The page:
poinsettia

This flower (Euphorbia pulcherrima), native to Mexico and associated with Christmas, has a rather straightforward etymology. It is named after Joel Roberts Poinsett, who served as the U. S. minister (i. e., ambassador) to Mexico from 1825–30. An amateur botanist, Poinsett sent samples of the flower back to the States, and the name poinsettia became attached to the plant by 1836. The original Latin designation was Poinsettia pulcherrima, but by the 1860s it was recognized as being in the genus Euphorbia.

The association with Christmas began in Mexico. In Mexican Spanish the poinsettia is called flor de Noche Buena (Christmas Eve flower).


Source:

Oxford English Dictionary Online, third edition, September 2006, s. v. poinsettia, n.

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Boxing Day

Boxing Day is 26 December, the day after Christmas. It is celebrated in Britain and many of the Commonwealth countries, including Canada, but not in the United States. Two competing theories about the origin of the term are common. One is that the name comes from the Christmas box traditionally given to tradespeople on that day. The other is that it comes from the boxes of alms collected by churches in connection with St. Stephen’s Day, which in the Western church calendar falls on the day after Christmas. 

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reindeer

Reindeer, Rangifer tarandus, are a species of deer native to the arctic and subarctic of Europe, Siberia, and North America. The word is a borrowing from the Scandinavian languages—it’s hreindýri in Old Icelandic and rendjur in Swedish. (The usual word in Swedish is simply ren, but rendjur is an older form.) The first element of reindeer is from the Germanic root rein, which is of uncertain origin, but is likely a reference to the creature’s antlers. Deer is a Germanic root meaning animal or beast, which only later specialized to mean the species of ruminant mammals. So the literal meaning of reindeer is likely “horned beast.”

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English Composition 101

This isn’t strictly on the topic of word and phrase origins, but it’s a topic I have recently gained considerable experience in. John Warner has penned an article for Inside Higher Ed titled “I Cannot Prepare Students to Write Their (History, Philosophy, Sociology, Poly Sci., etc...) Papers,” and I couldn’t agree with his conclusions more.

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carol

Why do we call them Christmas carols? The word carol was introduced into English by the Normans and comes from the Old French carole. It shares a root with words like chorus and choir. But in what may be probably surprising to most, the first English carols were not just songs; they were also dances. After all, in ancient Greek drama, the chorus both sang and danced, and Terpsichore was the muse of dancing.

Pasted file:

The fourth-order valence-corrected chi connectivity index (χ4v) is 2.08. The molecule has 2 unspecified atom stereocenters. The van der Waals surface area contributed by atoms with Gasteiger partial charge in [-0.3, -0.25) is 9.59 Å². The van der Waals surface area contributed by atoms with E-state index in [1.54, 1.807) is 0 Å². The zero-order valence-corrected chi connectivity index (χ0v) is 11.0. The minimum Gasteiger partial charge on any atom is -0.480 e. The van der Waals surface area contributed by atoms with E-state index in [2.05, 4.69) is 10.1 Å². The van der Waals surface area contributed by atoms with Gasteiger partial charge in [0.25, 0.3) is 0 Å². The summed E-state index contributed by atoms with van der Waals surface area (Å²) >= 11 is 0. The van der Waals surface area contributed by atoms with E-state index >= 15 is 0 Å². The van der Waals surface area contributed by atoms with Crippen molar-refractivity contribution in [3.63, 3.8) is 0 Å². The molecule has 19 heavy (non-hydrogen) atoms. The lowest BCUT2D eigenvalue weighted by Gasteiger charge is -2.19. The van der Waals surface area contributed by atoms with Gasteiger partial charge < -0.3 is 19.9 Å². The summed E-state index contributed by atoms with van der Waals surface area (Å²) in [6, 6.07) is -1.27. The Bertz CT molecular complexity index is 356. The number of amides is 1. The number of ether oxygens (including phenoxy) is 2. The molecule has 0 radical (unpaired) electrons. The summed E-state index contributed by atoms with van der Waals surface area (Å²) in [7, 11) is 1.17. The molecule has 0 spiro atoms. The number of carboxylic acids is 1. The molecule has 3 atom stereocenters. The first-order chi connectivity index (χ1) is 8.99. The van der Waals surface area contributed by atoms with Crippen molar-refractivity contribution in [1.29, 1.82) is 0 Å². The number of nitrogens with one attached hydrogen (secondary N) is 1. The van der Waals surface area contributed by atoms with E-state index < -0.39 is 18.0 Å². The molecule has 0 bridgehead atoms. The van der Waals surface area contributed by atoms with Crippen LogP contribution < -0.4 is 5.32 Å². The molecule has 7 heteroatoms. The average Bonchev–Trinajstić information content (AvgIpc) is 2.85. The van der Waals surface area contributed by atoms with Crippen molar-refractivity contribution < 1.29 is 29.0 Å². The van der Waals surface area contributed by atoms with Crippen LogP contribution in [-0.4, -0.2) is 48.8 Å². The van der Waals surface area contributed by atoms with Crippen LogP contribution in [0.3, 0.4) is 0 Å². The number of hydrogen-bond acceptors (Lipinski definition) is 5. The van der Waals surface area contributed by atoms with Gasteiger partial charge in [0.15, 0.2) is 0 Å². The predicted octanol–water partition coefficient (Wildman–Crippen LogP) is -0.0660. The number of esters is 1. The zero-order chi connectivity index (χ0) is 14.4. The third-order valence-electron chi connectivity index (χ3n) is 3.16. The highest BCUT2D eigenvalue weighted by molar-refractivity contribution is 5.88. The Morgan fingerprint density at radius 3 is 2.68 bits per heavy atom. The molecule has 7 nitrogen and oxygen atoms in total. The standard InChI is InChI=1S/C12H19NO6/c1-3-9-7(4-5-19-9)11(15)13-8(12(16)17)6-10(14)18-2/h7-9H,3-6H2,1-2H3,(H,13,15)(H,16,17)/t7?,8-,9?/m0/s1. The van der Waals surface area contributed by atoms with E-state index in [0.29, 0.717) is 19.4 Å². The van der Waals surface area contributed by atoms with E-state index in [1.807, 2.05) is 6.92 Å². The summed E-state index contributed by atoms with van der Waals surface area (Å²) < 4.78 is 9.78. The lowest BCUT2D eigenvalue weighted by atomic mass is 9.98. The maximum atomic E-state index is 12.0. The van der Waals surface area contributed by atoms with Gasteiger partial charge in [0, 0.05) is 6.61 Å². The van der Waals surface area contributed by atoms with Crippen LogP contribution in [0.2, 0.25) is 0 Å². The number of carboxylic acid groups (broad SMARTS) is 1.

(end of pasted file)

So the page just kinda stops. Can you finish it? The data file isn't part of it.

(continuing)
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egg-nog

There will be no ultimate answer to the origin of egg-nog. The egg is easy enough—the drink is made with eggs, but the nog is a stumper that produces a lot of speculative possibilities but no conclusive evidence.

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yule

Yule comes from the Old English geola a name for the months of December or January. The English word is cognate with, but apparently not descended from, the Old Norse jól, a pagan solstice celebration.

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Santa Claus

The name Santa Claus is a variation on the Dutch Sint Klaas. The Sint, or Sante in the Dutch dialect of early New York, obviously corresponds to the English Saint, and the Klaas is somewhat less obviously a hypocoristic form of Nicholas. While in English we typically abbreviate the name as Nick, in Dutch and German it is the final element that is used, resulting in Klaas or Klaus. So Santa Claus is Saint Nicholas. 

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wassail

Wassail and wassailing are associated with Yuletide revels and overindulgence, although many people are a bit fuzzy on what the words mean. That’s somewhat understandable as the words have a variety of meanings. Wassail started out as a simple greeting, became a drinking toast, then became the drink and revelry itself, as well as songs associated with drinking, then carols and songs sung by people begging for drinks on Twelfth Night, and finally Christmas carols themselves.

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Christmas, Xmas

Christmas has a rather straightforward and obvious etymology. It is Christ’s mass, the religious service and festival associated with Jesus’ birthday. The word dates to the late Old English period. The Old English cristesmæsse isn’t found in any extant text written prior to c. 1000, but it’s likely to be older and those older uses simply don’t survive.

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